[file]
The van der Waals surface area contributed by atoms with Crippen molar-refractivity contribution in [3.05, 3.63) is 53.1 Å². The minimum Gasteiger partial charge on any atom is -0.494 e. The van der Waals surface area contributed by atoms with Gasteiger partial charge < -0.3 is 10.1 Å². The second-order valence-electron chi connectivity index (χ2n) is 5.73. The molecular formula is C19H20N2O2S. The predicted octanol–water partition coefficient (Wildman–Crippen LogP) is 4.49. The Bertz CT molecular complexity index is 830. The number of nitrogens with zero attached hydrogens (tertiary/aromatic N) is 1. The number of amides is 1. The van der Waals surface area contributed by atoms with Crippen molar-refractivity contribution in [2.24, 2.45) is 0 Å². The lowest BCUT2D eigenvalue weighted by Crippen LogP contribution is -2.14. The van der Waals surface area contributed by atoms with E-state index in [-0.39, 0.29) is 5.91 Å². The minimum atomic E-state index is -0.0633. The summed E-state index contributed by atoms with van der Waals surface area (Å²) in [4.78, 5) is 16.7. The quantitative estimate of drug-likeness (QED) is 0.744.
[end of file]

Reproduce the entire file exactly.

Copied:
The van der Waals surface area contributed by atoms with Crippen molar-refractivity contribution in [3.05, 3.63) is 53.1 Å². The minimum Gasteiger partial charge on any atom is -0.494 e. The van der Waals surface area contributed by atoms with Gasteiger partial charge < -0.3 is 10.1 Å². The second-order valence-electron chi connectivity index (χ2n) is 5.73. The molecular formula is C19H20N2O2S. The predicted octanol–water partition coefficient (Wildman–Crippen LogP) is 4.49. The Bertz CT molecular complexity index is 830. The number of nitrogens with zero attached hydrogens (tertiary/aromatic N) is 1. The number of amides is 1. The van der Waals surface area contributed by atoms with Crippen molar-refractivity contribution in [2.24, 2.45) is 0 Å². The lowest BCUT2D eigenvalue weighted by Crippen LogP contribution is -2.14. The van der Waals surface area contributed by atoms with E-state index in [-0.39, 0.29) is 5.91 Å². The minimum atomic E-state index is -0.0633. The summed E-state index contributed by atoms with van der Waals surface area (Å²) in [4.78, 5) is 16.7. The quantitative estimate of drug-likeness (QED) is 0.744.